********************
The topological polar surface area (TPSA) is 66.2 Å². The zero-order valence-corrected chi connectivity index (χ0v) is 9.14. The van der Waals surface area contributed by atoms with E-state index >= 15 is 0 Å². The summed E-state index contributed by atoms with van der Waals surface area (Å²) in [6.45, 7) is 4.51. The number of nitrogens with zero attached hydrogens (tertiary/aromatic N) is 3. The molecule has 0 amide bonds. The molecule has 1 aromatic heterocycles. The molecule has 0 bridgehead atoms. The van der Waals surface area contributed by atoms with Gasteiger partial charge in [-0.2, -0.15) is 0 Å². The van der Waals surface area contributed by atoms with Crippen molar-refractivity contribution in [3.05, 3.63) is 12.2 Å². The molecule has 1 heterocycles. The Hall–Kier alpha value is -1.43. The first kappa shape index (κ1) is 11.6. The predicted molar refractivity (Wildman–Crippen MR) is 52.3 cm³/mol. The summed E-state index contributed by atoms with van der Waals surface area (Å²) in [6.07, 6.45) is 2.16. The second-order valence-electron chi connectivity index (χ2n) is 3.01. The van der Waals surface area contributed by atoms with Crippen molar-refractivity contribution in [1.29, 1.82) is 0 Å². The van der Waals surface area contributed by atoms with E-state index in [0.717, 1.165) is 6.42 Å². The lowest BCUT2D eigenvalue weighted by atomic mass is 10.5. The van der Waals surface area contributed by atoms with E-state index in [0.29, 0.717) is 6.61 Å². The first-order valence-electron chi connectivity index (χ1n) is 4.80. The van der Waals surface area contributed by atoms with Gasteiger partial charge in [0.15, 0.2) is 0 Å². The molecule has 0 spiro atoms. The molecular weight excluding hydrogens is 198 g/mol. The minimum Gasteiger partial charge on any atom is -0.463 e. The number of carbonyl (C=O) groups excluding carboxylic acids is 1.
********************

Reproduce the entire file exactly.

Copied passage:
The topological polar surface area (TPSA) is 66.2 Å². The zero-order valence-corrected chi connectivity index (χ0v) is 9.14. The van der Waals surface area contributed by atoms with E-state index >= 15 is 0 Å². The summed E-state index contributed by atoms with van der Waals surface area (Å²) in [6.45, 7) is 4.51. The number of nitrogens with zero attached hydrogens (tertiary/aromatic N) is 3. The molecule has 0 amide bonds. The molecule has 1 aromatic heterocycles. The molecule has 0 bridgehead atoms. The van der Waals surface area contributed by atoms with Gasteiger partial charge in [-0.2, -0.15) is 0 Å². The van der Waals surface area contributed by atoms with Crippen molar-refractivity contribution in [3.05, 3.63) is 12.2 Å². The molecule has 1 heterocycles. The Hall–Kier alpha value is -1.43. The first kappa shape index (κ1) is 11.6. The predicted molar refractivity (Wildman–Crippen MR) is 52.3 cm³/mol. The summed E-state index contributed by atoms with van der Waals surface area (Å²) in [6.07, 6.45) is 2.16. The second-order valence-electron chi connectivity index (χ2n) is 3.01. The van der Waals surface area contributed by atoms with Crippen molar-refractivity contribution in [1.29, 1.82) is 0 Å². The van der Waals surface area contributed by atoms with E-state index in [0.717, 1.165) is 6.42 Å². The lowest BCUT2D eigenvalue weighted by atomic mass is 10.5. The van der Waals surface area contributed by atoms with E-state index in [0.29, 0.717) is 6.61 Å². The first-order valence-electron chi connectivity index (χ1n) is 4.80. The van der Waals surface area contributed by atoms with Gasteiger partial charge in [0.15, 0.2) is 0 Å². The molecule has 0 spiro atoms. The molecular weight excluding hydrogens is 198 g/mol. The minimum Gasteiger partial charge on any atom is -0.463 e. The number of carbonyl (C=O) groups excluding carboxylic acids is 1.